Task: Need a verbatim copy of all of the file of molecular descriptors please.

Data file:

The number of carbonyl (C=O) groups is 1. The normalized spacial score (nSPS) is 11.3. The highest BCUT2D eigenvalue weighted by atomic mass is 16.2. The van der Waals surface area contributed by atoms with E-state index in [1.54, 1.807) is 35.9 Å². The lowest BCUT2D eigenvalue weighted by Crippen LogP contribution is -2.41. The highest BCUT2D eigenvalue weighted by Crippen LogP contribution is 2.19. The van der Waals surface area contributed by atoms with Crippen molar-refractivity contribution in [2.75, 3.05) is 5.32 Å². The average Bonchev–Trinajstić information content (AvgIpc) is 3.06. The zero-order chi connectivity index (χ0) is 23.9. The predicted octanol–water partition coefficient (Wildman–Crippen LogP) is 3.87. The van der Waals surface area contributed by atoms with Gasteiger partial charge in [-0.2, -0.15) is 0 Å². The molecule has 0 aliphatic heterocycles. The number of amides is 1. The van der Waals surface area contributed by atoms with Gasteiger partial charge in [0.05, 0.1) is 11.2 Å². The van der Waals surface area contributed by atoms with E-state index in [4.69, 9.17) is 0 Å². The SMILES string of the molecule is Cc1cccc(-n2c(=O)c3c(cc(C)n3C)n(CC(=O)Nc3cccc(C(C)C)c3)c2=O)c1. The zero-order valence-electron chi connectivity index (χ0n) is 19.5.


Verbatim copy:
The number of carbonyl (C=O) groups is 1. The normalized spacial score (nSPS) is 11.3. The highest BCUT2D eigenvalue weighted by atomic mass is 16.2. The van der Waals surface area contributed by atoms with E-state index in [1.54, 1.807) is 35.9 Å². The lowest BCUT2D eigenvalue weighted by Crippen LogP contribution is -2.41. The highest BCUT2D eigenvalue weighted by Crippen LogP contribution is 2.19. The van der Waals surface area contributed by atoms with Crippen molar-refractivity contribution in [2.75, 3.05) is 5.32 Å². The average Bonchev–Trinajstić information content (AvgIpc) is 3.06. The zero-order chi connectivity index (χ0) is 23.9. The predicted octanol–water partition coefficient (Wildman–Crippen LogP) is 3.87. The van der Waals surface area contributed by atoms with Gasteiger partial charge in [-0.2, -0.15) is 0 Å². The molecule has 0 aliphatic heterocycles. The number of amides is 1. The van der Waals surface area contributed by atoms with Gasteiger partial charge in [0.05, 0.1) is 11.2 Å². The van der Waals surface area contributed by atoms with E-state index in [4.69, 9.17) is 0 Å². The SMILES string of the molecule is Cc1cccc(-n2c(=O)c3c(cc(C)n3C)n(CC(=O)Nc3cccc(C(C)C)c3)c2=O)c1. The zero-order valence-electron chi connectivity index (χ0n) is 19.5.